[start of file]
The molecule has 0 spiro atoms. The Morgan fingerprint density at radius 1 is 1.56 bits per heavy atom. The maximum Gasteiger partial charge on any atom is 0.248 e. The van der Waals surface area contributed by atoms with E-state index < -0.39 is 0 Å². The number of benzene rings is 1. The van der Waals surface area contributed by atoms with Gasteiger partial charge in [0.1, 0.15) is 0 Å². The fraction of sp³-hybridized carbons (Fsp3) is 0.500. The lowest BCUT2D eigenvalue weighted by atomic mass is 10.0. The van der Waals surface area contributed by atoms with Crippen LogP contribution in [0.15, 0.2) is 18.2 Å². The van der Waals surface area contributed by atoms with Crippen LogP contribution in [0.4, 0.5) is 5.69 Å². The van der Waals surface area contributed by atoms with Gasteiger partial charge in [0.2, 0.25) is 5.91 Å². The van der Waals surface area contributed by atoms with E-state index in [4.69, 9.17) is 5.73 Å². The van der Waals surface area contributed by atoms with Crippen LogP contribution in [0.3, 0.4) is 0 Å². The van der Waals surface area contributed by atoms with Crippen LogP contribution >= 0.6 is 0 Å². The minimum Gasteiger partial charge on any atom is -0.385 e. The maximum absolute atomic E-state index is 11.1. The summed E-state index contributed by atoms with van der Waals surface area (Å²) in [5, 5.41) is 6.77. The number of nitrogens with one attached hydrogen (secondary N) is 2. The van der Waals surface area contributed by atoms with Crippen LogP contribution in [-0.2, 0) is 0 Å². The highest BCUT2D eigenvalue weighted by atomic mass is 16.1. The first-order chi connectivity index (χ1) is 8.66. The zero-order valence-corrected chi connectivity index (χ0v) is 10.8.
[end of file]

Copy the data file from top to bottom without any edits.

The molecule has 0 spiro atoms. The Morgan fingerprint density at radius 1 is 1.56 bits per heavy atom. The maximum Gasteiger partial charge on any atom is 0.248 e. The van der Waals surface area contributed by atoms with E-state index < -0.39 is 0 Å². The number of benzene rings is 1. The van der Waals surface area contributed by atoms with Gasteiger partial charge in [0.1, 0.15) is 0 Å². The fraction of sp³-hybridized carbons (Fsp3) is 0.500. The lowest BCUT2D eigenvalue weighted by atomic mass is 10.0. The van der Waals surface area contributed by atoms with Crippen LogP contribution in [0.15, 0.2) is 18.2 Å². The van der Waals surface area contributed by atoms with Crippen LogP contribution in [0.4, 0.5) is 5.69 Å². The van der Waals surface area contributed by atoms with Gasteiger partial charge in [0.2, 0.25) is 5.91 Å². The van der Waals surface area contributed by atoms with E-state index in [4.69, 9.17) is 5.73 Å². The van der Waals surface area contributed by atoms with Crippen LogP contribution in [0.3, 0.4) is 0 Å². The van der Waals surface area contributed by atoms with Crippen LogP contribution >= 0.6 is 0 Å². The minimum Gasteiger partial charge on any atom is -0.385 e. The maximum absolute atomic E-state index is 11.1. The summed E-state index contributed by atoms with van der Waals surface area (Å²) in [5, 5.41) is 6.77. The number of nitrogens with one attached hydrogen (secondary N) is 2. The van der Waals surface area contributed by atoms with Crippen LogP contribution in [-0.2, 0) is 0 Å². The highest BCUT2D eigenvalue weighted by atomic mass is 16.1. The first-order chi connectivity index (χ1) is 8.66. The zero-order valence-corrected chi connectivity index (χ0v) is 10.8.